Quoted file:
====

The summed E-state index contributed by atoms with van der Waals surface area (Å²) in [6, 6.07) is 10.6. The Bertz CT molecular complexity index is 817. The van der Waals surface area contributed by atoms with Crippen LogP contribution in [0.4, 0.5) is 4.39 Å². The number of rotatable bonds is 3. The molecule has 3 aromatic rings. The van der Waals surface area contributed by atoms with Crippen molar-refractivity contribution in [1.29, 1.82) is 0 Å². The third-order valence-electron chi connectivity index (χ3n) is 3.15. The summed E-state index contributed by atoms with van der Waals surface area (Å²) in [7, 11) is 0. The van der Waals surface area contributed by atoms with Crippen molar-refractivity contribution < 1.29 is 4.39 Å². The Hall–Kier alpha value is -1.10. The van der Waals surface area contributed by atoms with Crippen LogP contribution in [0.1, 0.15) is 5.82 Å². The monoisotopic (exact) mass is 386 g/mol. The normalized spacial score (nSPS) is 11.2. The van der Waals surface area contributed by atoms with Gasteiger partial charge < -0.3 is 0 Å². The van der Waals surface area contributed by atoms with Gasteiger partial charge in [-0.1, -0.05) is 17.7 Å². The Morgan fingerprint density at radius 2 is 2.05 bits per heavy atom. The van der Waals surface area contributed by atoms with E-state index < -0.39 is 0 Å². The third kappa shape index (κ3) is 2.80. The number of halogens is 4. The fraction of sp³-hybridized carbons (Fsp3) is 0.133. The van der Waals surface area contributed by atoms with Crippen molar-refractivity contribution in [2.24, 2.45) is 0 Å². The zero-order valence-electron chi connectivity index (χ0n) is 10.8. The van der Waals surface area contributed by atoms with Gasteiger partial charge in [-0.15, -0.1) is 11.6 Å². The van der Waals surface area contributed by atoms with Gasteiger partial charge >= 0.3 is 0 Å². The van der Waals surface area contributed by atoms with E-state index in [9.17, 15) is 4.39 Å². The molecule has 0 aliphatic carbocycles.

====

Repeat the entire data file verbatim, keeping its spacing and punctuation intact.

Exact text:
The summed E-state index contributed by atoms with van der Waals surface area (Å²) in [6, 6.07) is 10.6. The Bertz CT molecular complexity index is 817. The van der Waals surface area contributed by atoms with Crippen LogP contribution in [0.4, 0.5) is 4.39 Å². The number of rotatable bonds is 3. The molecule has 3 aromatic rings. The van der Waals surface area contributed by atoms with Crippen molar-refractivity contribution in [1.29, 1.82) is 0 Å². The third-order valence-electron chi connectivity index (χ3n) is 3.15. The summed E-state index contributed by atoms with van der Waals surface area (Å²) in [7, 11) is 0. The van der Waals surface area contributed by atoms with Crippen molar-refractivity contribution < 1.29 is 4.39 Å². The Hall–Kier alpha value is -1.10. The van der Waals surface area contributed by atoms with Crippen LogP contribution in [0.1, 0.15) is 5.82 Å². The monoisotopic (exact) mass is 386 g/mol. The normalized spacial score (nSPS) is 11.2. The van der Waals surface area contributed by atoms with Gasteiger partial charge < -0.3 is 0 Å². The van der Waals surface area contributed by atoms with Gasteiger partial charge in [-0.1, -0.05) is 17.7 Å². The Morgan fingerprint density at radius 2 is 2.05 bits per heavy atom. The van der Waals surface area contributed by atoms with E-state index < -0.39 is 0 Å². The third kappa shape index (κ3) is 2.80. The number of halogens is 4. The fraction of sp³-hybridized carbons (Fsp3) is 0.133. The van der Waals surface area contributed by atoms with Crippen molar-refractivity contribution in [2.24, 2.45) is 0 Å². The zero-order valence-electron chi connectivity index (χ0n) is 10.8. The van der Waals surface area contributed by atoms with Gasteiger partial charge in [-0.15, -0.1) is 11.6 Å². The van der Waals surface area contributed by atoms with Gasteiger partial charge >= 0.3 is 0 Å². The van der Waals surface area contributed by atoms with E-state index in [9.17, 15) is 4.39 Å². The molecule has 0 aliphatic carbocycles.